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Spot ETH ETF Approvals Slated For This Summer, SEC Chair Gary Gensler Says

Julia Smith
Last updated: | 2 min read
Spot ETH ETF, Gary Gensler, SEC ETH

United States Securities and Exchange Commission (SEC) Chair Gary Gensler expects Spot ETH ETFs to be approved sometime this summer, the federal regulator claimed in testimony before the Senate Appropriation Committee on Thursday morning.

When asked by Senator Bill Hagerty (R-TN) about when spot ETH ETFs would be approved, Gensler stated he “would envision sometime over the course of this summer.”

SEC Chair Gary Gensler Sets Spot ETH ETF Approval For This Summer

While the SEC Chair noted that “individual issuers still are working through the registration process,” he claimed that the spot ETH ETF approval process was going altogether “smoothly.”

“If you’re indicating to me that those applications will be approved by the end of the summer, then I appreciate that,” Hagerty said.

Gensler was apprehensive about fully solidifying an approval date for the long-awaited ETF, however, claiming that each applicant’s registration statements “have to have the proper disclosures” before they can become effective.

“It’s this disclosure-based regime we have at the SEC and I would say that largely the crypto field has been thumbing its nose at it and has been non-compliant,” he continued.

Gensler Slams Crypto Sector’s Regulatory “Non-Compliance”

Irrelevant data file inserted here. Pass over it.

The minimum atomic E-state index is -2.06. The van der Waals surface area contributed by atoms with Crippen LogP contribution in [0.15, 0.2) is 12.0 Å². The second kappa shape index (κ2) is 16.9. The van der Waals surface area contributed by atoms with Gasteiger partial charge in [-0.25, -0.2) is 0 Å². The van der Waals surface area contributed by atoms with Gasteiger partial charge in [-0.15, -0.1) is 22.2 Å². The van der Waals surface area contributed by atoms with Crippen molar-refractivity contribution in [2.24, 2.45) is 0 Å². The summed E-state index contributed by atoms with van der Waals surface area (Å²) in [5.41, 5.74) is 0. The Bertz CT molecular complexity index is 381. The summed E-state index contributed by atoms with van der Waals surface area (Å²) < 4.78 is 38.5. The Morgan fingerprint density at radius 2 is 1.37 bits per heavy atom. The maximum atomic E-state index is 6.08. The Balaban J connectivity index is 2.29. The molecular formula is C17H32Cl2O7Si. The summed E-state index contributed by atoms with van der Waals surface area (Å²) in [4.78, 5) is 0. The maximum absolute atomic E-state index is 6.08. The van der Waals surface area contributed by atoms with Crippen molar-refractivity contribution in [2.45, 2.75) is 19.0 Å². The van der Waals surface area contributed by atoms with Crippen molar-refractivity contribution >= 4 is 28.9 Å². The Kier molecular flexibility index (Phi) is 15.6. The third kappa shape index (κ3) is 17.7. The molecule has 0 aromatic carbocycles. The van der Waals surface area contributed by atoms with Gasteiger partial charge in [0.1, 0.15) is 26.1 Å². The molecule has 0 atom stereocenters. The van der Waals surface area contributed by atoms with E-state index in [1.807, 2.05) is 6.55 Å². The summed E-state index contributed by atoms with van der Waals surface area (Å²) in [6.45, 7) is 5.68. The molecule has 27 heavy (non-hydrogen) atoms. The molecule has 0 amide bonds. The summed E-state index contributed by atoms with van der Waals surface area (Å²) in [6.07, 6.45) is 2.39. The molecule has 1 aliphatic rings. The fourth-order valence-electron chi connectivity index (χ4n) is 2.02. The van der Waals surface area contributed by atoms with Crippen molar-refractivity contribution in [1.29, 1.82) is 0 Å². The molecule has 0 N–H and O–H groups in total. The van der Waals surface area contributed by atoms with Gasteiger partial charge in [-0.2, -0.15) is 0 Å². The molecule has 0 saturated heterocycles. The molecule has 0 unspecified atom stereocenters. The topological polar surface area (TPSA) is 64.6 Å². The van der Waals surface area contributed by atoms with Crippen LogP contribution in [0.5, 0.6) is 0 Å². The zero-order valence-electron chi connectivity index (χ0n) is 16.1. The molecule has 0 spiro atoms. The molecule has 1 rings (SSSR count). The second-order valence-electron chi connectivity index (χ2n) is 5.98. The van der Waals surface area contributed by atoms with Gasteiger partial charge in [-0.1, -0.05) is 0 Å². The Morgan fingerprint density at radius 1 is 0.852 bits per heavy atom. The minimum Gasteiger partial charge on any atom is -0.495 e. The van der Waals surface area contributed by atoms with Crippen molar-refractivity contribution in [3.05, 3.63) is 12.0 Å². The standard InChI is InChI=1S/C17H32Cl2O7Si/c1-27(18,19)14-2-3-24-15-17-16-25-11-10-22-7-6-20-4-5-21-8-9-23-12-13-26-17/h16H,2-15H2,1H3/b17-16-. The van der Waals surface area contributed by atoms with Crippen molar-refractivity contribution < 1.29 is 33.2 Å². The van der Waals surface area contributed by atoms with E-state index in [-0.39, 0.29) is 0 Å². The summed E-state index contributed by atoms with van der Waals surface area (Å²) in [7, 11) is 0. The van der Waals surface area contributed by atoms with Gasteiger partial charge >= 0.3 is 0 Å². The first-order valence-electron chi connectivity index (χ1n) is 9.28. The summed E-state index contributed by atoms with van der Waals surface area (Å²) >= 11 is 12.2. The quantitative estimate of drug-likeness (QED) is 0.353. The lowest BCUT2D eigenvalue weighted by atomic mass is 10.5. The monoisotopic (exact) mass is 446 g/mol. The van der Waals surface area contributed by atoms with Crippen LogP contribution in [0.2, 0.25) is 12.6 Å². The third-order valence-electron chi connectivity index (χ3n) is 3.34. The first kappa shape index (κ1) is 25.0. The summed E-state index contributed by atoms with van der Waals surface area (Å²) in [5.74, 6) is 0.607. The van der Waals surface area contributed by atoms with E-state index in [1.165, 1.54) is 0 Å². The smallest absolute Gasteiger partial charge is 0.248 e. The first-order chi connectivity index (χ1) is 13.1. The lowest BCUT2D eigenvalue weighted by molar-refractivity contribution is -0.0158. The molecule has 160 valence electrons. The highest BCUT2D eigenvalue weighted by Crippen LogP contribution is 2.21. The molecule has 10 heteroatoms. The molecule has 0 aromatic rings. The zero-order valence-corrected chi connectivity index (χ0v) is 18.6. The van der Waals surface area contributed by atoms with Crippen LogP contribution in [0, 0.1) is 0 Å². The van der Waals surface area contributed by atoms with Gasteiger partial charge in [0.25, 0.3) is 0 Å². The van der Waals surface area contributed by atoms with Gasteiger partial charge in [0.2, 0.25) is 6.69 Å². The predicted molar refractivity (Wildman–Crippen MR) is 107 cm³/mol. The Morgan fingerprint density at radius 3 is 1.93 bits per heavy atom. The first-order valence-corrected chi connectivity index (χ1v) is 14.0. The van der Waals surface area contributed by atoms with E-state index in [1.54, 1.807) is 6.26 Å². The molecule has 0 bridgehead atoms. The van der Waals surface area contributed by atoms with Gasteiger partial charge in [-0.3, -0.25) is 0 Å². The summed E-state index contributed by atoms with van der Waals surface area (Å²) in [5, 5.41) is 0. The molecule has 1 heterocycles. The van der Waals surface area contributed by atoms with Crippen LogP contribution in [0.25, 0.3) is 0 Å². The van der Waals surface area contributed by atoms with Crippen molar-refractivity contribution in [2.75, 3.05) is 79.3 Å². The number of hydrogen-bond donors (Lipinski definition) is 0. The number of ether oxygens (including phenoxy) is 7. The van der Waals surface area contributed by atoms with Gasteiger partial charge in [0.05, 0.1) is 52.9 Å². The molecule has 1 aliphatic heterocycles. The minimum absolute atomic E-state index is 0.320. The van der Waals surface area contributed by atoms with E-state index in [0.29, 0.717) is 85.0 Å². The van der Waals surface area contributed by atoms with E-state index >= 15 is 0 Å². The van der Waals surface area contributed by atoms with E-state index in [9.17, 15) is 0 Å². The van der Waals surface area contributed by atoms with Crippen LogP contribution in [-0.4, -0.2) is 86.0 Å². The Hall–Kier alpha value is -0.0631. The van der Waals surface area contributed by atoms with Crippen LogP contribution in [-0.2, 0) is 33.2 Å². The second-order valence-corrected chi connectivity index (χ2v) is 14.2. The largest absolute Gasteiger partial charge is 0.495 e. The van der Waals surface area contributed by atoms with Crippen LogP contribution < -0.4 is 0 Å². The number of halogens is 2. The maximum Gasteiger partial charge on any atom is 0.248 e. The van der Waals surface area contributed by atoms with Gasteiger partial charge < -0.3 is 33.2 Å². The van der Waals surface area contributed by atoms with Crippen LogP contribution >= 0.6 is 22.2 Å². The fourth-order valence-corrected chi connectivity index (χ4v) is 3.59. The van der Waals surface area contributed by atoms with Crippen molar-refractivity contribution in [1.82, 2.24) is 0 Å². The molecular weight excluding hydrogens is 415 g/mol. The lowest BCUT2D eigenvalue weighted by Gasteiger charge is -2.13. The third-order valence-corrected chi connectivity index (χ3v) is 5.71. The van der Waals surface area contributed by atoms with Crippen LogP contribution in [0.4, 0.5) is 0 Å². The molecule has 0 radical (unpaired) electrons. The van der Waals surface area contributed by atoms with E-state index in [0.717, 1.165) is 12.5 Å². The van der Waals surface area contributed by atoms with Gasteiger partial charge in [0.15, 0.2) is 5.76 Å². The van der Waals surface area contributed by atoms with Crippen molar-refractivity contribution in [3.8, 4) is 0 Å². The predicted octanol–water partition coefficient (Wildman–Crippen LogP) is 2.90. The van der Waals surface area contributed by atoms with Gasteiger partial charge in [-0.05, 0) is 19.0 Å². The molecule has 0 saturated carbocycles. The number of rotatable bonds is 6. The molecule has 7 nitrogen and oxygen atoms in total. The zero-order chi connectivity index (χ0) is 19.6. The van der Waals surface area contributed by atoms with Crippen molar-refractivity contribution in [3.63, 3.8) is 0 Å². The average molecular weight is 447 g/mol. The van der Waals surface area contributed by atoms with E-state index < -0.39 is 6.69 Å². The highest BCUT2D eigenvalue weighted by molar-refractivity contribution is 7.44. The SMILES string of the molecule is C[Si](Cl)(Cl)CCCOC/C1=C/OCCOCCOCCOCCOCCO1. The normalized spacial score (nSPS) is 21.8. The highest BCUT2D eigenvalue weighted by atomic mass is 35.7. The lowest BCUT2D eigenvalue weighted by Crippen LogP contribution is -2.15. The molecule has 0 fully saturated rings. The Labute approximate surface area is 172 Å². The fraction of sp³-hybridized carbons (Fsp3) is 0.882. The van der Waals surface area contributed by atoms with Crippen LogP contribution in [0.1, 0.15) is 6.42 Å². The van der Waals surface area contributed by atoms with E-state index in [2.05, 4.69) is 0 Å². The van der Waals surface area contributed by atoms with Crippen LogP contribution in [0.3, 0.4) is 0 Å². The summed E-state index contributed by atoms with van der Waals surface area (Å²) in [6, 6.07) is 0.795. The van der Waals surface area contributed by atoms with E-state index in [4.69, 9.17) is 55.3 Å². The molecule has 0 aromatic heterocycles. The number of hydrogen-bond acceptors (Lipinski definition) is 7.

Applicants are currently awaiting a decision on their S-1 forms. The basic registration form is the last one required before approval by the federal regulator following the May 23 authorization of spot ETH ETF hopefuls’ 19b-4 forms.

“Will be interested to see changes in next batch of amended S-1s,” ETF specialist Nate Geraci posted to X. “There can’t be *that* much work left to do.”

Gensler, who has long been known for his regulation-by-enforcement approach to digital assets, did nothing to counteract his stringent reputation while testifying to the Senate committee regarding his agency’s federal budget.

“This is a field that’s not serving the public well right now,” he said of the crypto industry.

In particular, the SEC Chair criticized the prevalence of co-mingling financial activity at exchanges across the digital asset sector while working against customers’ best interests.

“It’s very common what happened at FTX, but that is not unique,” Gensler continued. “It’s happened in multiple places. There’s this co-mingling with the intermediaries presenting themselves as exchanges but they’re doing an awful lot of other things to put their interests ahead of their customers.”

Regardless, the regulator’s scrutiny of the blockchain industry has yet to stop exchange-traded products rooted in crypto from undergoing the federal agency’s authorization process.